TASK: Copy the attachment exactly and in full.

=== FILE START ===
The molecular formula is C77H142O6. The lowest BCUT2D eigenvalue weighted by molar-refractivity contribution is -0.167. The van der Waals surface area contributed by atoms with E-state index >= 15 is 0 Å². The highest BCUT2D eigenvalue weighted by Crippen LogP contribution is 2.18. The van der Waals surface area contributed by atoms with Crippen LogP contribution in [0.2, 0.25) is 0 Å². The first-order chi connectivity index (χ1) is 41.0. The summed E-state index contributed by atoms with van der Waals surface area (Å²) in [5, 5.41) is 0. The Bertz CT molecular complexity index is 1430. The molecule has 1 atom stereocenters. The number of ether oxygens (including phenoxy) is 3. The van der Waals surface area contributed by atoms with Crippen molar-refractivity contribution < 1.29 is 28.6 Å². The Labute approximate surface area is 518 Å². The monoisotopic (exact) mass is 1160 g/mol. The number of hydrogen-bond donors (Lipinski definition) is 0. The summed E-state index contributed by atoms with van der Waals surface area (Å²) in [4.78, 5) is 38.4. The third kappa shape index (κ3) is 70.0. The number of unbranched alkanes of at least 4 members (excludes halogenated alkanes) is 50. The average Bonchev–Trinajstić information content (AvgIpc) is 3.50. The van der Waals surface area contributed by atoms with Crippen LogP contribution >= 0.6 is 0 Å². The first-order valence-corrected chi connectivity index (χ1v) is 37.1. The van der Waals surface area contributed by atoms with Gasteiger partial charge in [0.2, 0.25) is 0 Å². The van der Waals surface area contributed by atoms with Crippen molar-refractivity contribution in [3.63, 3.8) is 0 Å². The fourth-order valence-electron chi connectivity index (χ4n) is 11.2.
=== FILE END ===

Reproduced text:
The molecular formula is C77H142O6. The lowest BCUT2D eigenvalue weighted by molar-refractivity contribution is -0.167. The van der Waals surface area contributed by atoms with E-state index >= 15 is 0 Å². The highest BCUT2D eigenvalue weighted by Crippen LogP contribution is 2.18. The van der Waals surface area contributed by atoms with Crippen LogP contribution in [0.2, 0.25) is 0 Å². The first-order chi connectivity index (χ1) is 41.0. The summed E-state index contributed by atoms with van der Waals surface area (Å²) in [5, 5.41) is 0. The Bertz CT molecular complexity index is 1430. The molecule has 1 atom stereocenters. The number of ether oxygens (including phenoxy) is 3. The van der Waals surface area contributed by atoms with Crippen molar-refractivity contribution < 1.29 is 28.6 Å². The Labute approximate surface area is 518 Å². The monoisotopic (exact) mass is 1160 g/mol. The number of hydrogen-bond donors (Lipinski definition) is 0. The summed E-state index contributed by atoms with van der Waals surface area (Å²) in [4.78, 5) is 38.4. The third kappa shape index (κ3) is 70.0. The number of unbranched alkanes of at least 4 members (excludes halogenated alkanes) is 50. The average Bonchev–Trinajstić information content (AvgIpc) is 3.50. The van der Waals surface area contributed by atoms with Crippen LogP contribution >= 0.6 is 0 Å². The first-order valence-corrected chi connectivity index (χ1v) is 37.1. The van der Waals surface area contributed by atoms with Gasteiger partial charge in [0.2, 0.25) is 0 Å². The van der Waals surface area contributed by atoms with Crippen molar-refractivity contribution in [3.63, 3.8) is 0 Å². The fourth-order valence-electron chi connectivity index (χ4n) is 11.2.